Research on Tradeswomen's Issues

Research on Tradeswomen’s Issues


  • Günseli Berik

  • Molly Benitez

  • Hannah M. Curtis, MPH

  • Sefla Fuhrman

  • Linda M. Goldenhar Ph.D.

  • Ariane Hegewisch

  • Roberta Hunte, PhD

  • Erin Johansson

  • Maura Kelly

  • Susan Moir, ScD

  • Brigid O’Farrell

  • Heidi E. Wagner, PhD


Günseli Berik

History of research:


Cihan Bilginsoy and I coauthored several articles on apprenticeship training for the skilled trades. A few of these were specifically on the construction sector. The last two articles we published are listed below (one is downloadable). Typically we examined gender and race/ethnicity differences—graduation rates, drop out rates, probability of graduation, time to graduation, and the quantity of training acquired by quitters—based on from US DOL.   Bilginsoy and I are now planning to revisit these and other questions with updated data.


2011  “Gender and Racial Training Gaps in Oregon Apprenticeship Programs” (with Cihan Bilginsoy  and Larry Williams), Labor Studies Journal 36 (2): 221-244.


2006    “Still A Wedge in the Door:  Women Training for the Construction Trades in the U.S.” (with Cihan Bilginsoy) International Journal of Manpower, 27 (4), 321-341. (but no free download)


New research:
How did women’s representation in registered apprenticeship in construction trades evolve in since 2000. We will look at the impact of the following factors on recruitment of women in training, their occupational distribution and ethnic/racial composition, and the performance of women apprentices:

  1. Business cycles and the Great Recession in particular

  2. Apprenticeship program sponsorship

  3. Geography (by state)

The data for this research come from the RAPIDS of the DOL (for 33 states), and California and Oregon. Registered apprenticeship information may become available from other states and added to the database.


Molly Benitez


Molly Benitez is a former aerospace welder who has welded throughout the U.S. and abroad. A current PhD candidate in the American Studies Department at the University of Maryland, their research interests include gender/sexuality, race, theories of work, and identity. M. Benitez has taught classes on the topics of women/gender studies, popular culture, and American Studies.

Their dissertation mobilizes ethnography and autoethnography to critically analyze how non-traditional (women, trans, and gender non-conforming) workers in blue-collar labor navigate their identity in the workplace and beyond. Using affect theory, women of color feminism, and theories of work, M. Benitez analyzes not simply how repetition of work produces bodies, but the dialectical process in which non-traditional blue-collar workers experience and internalize trauma/violence, gender norms, and valuations of craft/skill/competency. These experiences not only metabolize in and through every part of their lives but also affect the lives of those around them.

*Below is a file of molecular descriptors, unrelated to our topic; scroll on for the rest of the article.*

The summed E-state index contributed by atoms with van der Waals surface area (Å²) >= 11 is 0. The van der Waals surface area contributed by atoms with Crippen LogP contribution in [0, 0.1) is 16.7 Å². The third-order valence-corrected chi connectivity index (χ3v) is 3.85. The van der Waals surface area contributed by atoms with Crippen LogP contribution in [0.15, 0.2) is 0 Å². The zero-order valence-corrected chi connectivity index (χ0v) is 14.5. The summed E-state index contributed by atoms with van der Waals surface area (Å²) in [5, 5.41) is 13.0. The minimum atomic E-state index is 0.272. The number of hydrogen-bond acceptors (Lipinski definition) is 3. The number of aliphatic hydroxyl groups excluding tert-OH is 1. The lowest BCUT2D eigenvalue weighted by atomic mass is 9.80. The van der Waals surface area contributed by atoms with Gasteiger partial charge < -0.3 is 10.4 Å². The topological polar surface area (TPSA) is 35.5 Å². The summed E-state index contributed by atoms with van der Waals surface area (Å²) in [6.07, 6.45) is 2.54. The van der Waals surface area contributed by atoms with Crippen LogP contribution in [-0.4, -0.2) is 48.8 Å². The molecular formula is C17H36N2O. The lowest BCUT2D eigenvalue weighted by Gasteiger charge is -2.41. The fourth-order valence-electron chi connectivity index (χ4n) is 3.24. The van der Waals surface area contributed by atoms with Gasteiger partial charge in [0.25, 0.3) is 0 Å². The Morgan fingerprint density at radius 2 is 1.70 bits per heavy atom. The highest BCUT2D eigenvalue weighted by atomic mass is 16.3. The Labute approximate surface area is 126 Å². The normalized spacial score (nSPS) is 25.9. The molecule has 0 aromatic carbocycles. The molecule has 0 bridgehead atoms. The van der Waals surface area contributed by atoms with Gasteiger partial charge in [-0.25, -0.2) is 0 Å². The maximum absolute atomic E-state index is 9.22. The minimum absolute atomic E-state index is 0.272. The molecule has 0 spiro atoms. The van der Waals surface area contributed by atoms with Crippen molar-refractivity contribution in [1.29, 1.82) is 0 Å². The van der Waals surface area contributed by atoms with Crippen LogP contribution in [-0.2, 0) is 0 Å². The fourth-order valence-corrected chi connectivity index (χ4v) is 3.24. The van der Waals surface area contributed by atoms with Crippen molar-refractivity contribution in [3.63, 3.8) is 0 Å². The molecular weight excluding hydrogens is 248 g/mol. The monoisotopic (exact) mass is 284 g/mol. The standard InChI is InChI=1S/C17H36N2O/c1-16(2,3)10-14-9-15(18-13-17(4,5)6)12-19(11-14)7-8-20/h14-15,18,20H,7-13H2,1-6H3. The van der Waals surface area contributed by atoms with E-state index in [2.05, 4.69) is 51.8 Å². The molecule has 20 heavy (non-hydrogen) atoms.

M. Benitez is the director of Reckoning Trade Project that offers Know-Your-Rights and community building workshops for non-traditional workers in blue-collar labor and sits on the board of the Lavender Rights Law Project, a non-profit works to advance a more just and equitable society through providing community organizing, education, and direct legal services to low-income communities focusing on the LGBTQ community.

Hannah M. Curtis, MPH



Hannah is a Research Coordinator at the University of Washington Department of Environmental and Occupational Health Sciences, where she manages community-engaged programs addressing health and safety needs of women in the construction trades and low-wage workers in the Seattle area. She holds a Master of Public Health specializing in Health Behavior and Health Education from the University of Michigan, where she worked to prevent sexual violence among college students and improve economic opportunities for sexually-vulnerable youth in Detroit. Prior to that, Hannah worked as a policy analyst in New York City at the Institute for Children, Poverty, and Homelessness where she studied the interrelated needs of homeless families and effectiveness of social service programs. She has volunteered in multiple programmatic capacities with anti-sex trafficking organizations in Chennai, India and New York City, Planned Parenthood Federation, and the Lupus Foundation of America.

My paper, "Gendered safety and health risks in the construction industry" was just published in the Annals of Work Exposures and Health (

Research Summary